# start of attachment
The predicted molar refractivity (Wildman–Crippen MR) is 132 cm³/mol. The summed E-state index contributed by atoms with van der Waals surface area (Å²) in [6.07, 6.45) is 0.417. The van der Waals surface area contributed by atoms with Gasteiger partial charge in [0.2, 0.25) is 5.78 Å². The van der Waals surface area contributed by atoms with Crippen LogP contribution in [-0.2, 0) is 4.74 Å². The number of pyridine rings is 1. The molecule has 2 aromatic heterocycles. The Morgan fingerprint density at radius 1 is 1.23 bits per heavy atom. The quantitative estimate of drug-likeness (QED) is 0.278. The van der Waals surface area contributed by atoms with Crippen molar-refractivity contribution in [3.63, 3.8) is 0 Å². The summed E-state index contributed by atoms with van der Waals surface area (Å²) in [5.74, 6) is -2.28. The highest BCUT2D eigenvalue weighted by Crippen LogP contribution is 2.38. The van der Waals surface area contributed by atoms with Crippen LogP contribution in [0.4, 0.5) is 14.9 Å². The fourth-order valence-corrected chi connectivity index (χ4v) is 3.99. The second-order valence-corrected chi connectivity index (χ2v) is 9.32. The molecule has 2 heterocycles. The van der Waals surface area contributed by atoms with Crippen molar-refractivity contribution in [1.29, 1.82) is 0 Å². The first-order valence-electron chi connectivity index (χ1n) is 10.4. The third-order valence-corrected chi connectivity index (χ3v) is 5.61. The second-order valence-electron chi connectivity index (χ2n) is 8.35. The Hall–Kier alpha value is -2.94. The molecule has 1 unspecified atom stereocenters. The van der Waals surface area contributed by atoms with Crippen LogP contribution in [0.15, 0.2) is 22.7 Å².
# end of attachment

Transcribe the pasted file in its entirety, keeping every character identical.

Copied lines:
The predicted molar refractivity (Wildman–Crippen MR) is 132 cm³/mol. The summed E-state index contributed by atoms with van der Waals surface area (Å²) in [6.07, 6.45) is 0.417. The van der Waals surface area contributed by atoms with Gasteiger partial charge in [0.2, 0.25) is 5.78 Å². The van der Waals surface area contributed by atoms with Crippen LogP contribution in [-0.2, 0) is 4.74 Å². The number of pyridine rings is 1. The molecule has 2 aromatic heterocycles. The Morgan fingerprint density at radius 1 is 1.23 bits per heavy atom. The quantitative estimate of drug-likeness (QED) is 0.278. The van der Waals surface area contributed by atoms with Crippen molar-refractivity contribution in [3.63, 3.8) is 0 Å². The summed E-state index contributed by atoms with van der Waals surface area (Å²) in [5.74, 6) is -2.28. The highest BCUT2D eigenvalue weighted by Crippen LogP contribution is 2.38. The van der Waals surface area contributed by atoms with Crippen LogP contribution in [0.4, 0.5) is 14.9 Å². The fourth-order valence-corrected chi connectivity index (χ4v) is 3.99. The second-order valence-corrected chi connectivity index (χ2v) is 9.32. The molecule has 2 heterocycles. The van der Waals surface area contributed by atoms with Crippen molar-refractivity contribution in [1.29, 1.82) is 0 Å². The first-order valence-electron chi connectivity index (χ1n) is 10.4. The third-order valence-corrected chi connectivity index (χ3v) is 5.61. The second-order valence-electron chi connectivity index (χ2n) is 8.35. The Hall–Kier alpha value is -2.94. The molecule has 1 unspecified atom stereocenters. The van der Waals surface area contributed by atoms with Crippen LogP contribution in [0.15, 0.2) is 22.7 Å².